Oyster expert Don Boesch steps aside

The Marine ecologist who served on Maryland oyster commissions for more than 20 years is stepping away from his shellfish-related duties. As the year ends with major changes for Chesapeake Bay oyster restoration ahead, Don Boesch shared his thoughts on the Department of Natural Resource’s latest announcements.

For the last three years, Maryland has been working with other states surrounding the bay to build five tributaries to restore native oyster habitat and populations by 2025. Tributaries were built in Harris Creek, the Little Choptank River and the Tred Avon River. On Dec. 15, Breton Bay and the St. Mary’s River were chosen for the last two tributaries.

Boesch says the St. Mary’s River will do well for restoration, but he’s critical of the Department of Natural Resource’s choice of Bretton Bay.

“Bretton Bay was a more political pick. From a scientific standpoint, it’s problematic. It doesn’t get regular spat, so you’ll have to keep planting it,” he said.

Boesch served as president of the University of Maryland Center for Environmental Science for 27 years before stepping down in September to focus on oyster restoration research in the Chesapeake Bay. Boesch says he’ll also be exiting the Maryland Oyster Advisory Commission since joining at its start in 2007.

“I’ve been trying to bring science and data to the discussion,” Boesch said. “I’ve done it long enough. It’s time for younger scientists to participate.”

The 71-year-old has advised five Maryland governors; the Chesapeake Bay Program; and President Obama, serving on his National Commission on the BP Deepwater Horizon Oil Spill and Offshore Drilling. He says he’s been serving on oyster panels like the OAC since the early ’90s.

“At the time when they started, they wanted to move oysters from the upper part of the Bay to the lower, but that would also move disease,” Boesch recalled.

Next, he said the counsel wanted to try introducing an Asian “miracle” oyster to the Bay that would be immune to disease. But with too many unknown factors, like whether or not the new oysters would be controllable, Boesch said “miracle” oysters were deemed not worth the risk. Restoring the existing oyster population would be best, they decided.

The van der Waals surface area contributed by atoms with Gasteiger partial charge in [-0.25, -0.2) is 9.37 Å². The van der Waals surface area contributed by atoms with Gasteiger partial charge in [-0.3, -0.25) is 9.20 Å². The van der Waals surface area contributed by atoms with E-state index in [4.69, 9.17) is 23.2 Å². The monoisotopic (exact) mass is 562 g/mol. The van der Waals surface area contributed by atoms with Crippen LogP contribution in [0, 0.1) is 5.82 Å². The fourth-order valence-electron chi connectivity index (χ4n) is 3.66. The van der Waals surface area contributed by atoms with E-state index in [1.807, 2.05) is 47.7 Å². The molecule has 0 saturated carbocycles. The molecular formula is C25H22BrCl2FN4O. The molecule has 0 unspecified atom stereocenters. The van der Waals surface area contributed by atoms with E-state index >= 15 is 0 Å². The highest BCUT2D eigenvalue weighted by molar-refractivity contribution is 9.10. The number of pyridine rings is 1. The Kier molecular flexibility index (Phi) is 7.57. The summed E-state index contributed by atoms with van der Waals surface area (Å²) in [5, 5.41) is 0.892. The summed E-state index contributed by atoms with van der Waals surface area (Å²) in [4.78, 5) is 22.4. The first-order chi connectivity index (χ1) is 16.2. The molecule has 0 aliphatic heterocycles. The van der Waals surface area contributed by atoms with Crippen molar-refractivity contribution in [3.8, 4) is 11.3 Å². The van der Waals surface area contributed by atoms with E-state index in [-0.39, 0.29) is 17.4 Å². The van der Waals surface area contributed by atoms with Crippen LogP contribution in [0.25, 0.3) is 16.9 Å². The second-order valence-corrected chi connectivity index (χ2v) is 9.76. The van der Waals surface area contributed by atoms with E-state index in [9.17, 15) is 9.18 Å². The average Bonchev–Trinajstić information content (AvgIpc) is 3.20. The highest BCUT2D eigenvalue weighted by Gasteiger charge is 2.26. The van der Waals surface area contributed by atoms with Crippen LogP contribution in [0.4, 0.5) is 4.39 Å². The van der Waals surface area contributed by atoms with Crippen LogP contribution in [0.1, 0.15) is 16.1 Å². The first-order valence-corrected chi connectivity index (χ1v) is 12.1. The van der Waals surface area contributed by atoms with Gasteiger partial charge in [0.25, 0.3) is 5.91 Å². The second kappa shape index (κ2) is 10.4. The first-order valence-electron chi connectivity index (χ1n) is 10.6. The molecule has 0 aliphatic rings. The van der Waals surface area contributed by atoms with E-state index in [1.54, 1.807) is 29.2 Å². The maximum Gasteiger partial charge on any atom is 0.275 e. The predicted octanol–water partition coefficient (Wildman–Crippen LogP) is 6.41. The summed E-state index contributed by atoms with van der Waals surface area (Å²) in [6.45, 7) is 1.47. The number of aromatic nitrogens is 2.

This prompted then Gov. Martin O’Malley to form the OAC in 2007. The strategy would be to build the oyster population in sanctuaries, develop strategies for fishery management and raise an aquaculture.

Boesch said the first couple of years in the OAC were prosperous.

“In the first year or so, we were remarkably successful in coming up with a plan that advanced aquaculture and developed a rationale for the sanctuaries.”

The Natural Resources Department also announced it would use rotational harvesting at the sanctuaries, which would allow watermen access to oyster bar sanctuaries at certain times. While Boesch and watermen often clash in opinion, he doesn’t disagree with rotational harvesting.

“It does require that you have to have a shell supply,” he said. “It’s not exactly clear whether the harvesters pay for it or the state. The bigger issue with respect to the sanctuaries is that some of these rotational harvest areas would be put into existing sanctuaries, as long as it’s not a way to declassify and open them up. Among other things, they restrict harvest for about three years until the oysters grow. But where do you get the shell and who pays for it?”

Boesch said the longer the OAC has been deliberating, the harder it’s been to make progress.

“In the first phase we set a blueprint that really made some things happen. Now, we’re kind of stuck all around this kind of objection, which I don’t really understand, to advancing the sanctuaries…We seem to be stuck on issues.”

Boesch did say he’s confident the OAC can save the Bay’s oysters.

“Not to where they were, but significantly more than where they are now.”

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